Knowing your audience

Knowing your audience is something we’ve touched on lightly before but we feel it’s such an important thing to consider that it’s a subject deserving of its own blog.

 

By Tilly Farrands


Everything you write should be a balance between captivating your consumers and showing your expertise in the field. While the latter is important – you want to make it clear you know what you’re talking about and be respected by competitors – you also need to make sure this doesn’t get in the way of communicating clearly with your target audience.

Avatar

Your ‘avatar’ are the client types you have, and they’re who you’re pitching EVERYTHING to, from websites to Instagram posts, so it’s important you get a clear outline for who this person is.

Your primary avatar could be business owners, an age bracket or even a gender – whoever they are, you need to make sure that the language you use is on a level they’ll understand and expect.

Time after time clients tell me that ‘all people in my field say that’ or ‘that’s not that language we use in this profession’ and that’s fine, we want to build a unique brand that competes with the market – but is the language you use the same language your consumers understand and want to hear? All I want to say to these clients is if you recognise that you need help reaching customers (because you’re not fully achieving that right now) is you need to consider putting aside your technical language and let me help you properly connect with your customers!! Doing what you have always done is not the answer to your problem.

So, how do you connect with your avatar? The answer is simple – figure out everything about your avatar that you possibly can, and simplify your technical and internal language into messages they’ll understand!

When using industry jargon, ask yourself if it’s really that valuable? Will they know the meaning of the terms used in your field or will it just confuse them, bore them, and stop them reading? Remember, you aren’t trying to get other experts in your field to buy from you, so you don’t need to connect to them – remember this. Research, research, research, know your avatar and know what they want – understand the language they are using to show them how you solve their problems. Show that you understand their context so they want to build a relationship with you. Accessible language is very important in creating understanding and common ground. It’s ok to sound human, people want to work with real people.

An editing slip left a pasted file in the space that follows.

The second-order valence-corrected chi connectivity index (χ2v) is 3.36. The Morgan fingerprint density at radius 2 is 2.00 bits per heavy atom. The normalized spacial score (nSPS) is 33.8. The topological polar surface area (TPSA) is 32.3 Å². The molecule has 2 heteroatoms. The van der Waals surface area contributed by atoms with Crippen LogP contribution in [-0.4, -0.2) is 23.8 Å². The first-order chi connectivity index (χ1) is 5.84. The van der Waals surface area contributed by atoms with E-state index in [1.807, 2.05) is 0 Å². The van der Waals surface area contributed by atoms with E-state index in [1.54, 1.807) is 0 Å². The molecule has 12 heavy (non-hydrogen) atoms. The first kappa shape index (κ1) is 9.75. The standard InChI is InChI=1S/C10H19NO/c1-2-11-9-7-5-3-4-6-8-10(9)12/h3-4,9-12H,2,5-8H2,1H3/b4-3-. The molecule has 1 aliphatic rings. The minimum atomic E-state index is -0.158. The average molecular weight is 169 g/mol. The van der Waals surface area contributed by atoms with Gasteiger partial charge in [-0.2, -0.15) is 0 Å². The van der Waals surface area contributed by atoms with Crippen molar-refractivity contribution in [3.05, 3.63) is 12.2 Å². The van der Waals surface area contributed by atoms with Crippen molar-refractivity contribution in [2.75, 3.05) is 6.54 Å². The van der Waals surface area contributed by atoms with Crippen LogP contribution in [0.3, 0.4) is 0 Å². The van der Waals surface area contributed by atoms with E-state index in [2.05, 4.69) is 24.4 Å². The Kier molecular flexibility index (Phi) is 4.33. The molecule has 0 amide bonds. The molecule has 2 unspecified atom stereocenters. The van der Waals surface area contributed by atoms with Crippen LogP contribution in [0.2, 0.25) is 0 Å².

Professional vs Consumer

So how do you balance sounding professional and competitive while not overlooking the people who want to buy from you?

Take a step back. Put aside your qualifications and knowledge and think – if you were someone who knew nothing about your field, what is it which would make you trust someone enough to buy from them? Is it industry jargon which risks confusion and potential alienation, or is it clear and persuasive language which makes your prospect feel like you fully understand their needs. Speaking on a level your consumers understand far more valuable than trying to sound more technical than your peers.

Now of course you need to speak in a language which is appropriate and doesn’t belittle your professionalism, but this should be carefully weighted and only used when appropriate. Don’t be too stubborn to listen to other people and put some of your personal preferences aside in place for something more accessible – it’s what you’ve hired your writer for!

The right balance

Overall it’s all about balance. Balancing professional language with persuasiveness, balancing your wants with customer needs and balancing your opinion with your hired professional. Put your biases to the side and read your writing through the eyes of someone who knows nothing – would you still buy from you?

 

Written by Tilly Farrands, Sales and Events Coordinator at Phlashweb

If you need help setting up your online presence or making the most out of what you already have, get in touch to see how we can help. Alternatively, we run webinars on managing your business remotely. Find out about attending here.

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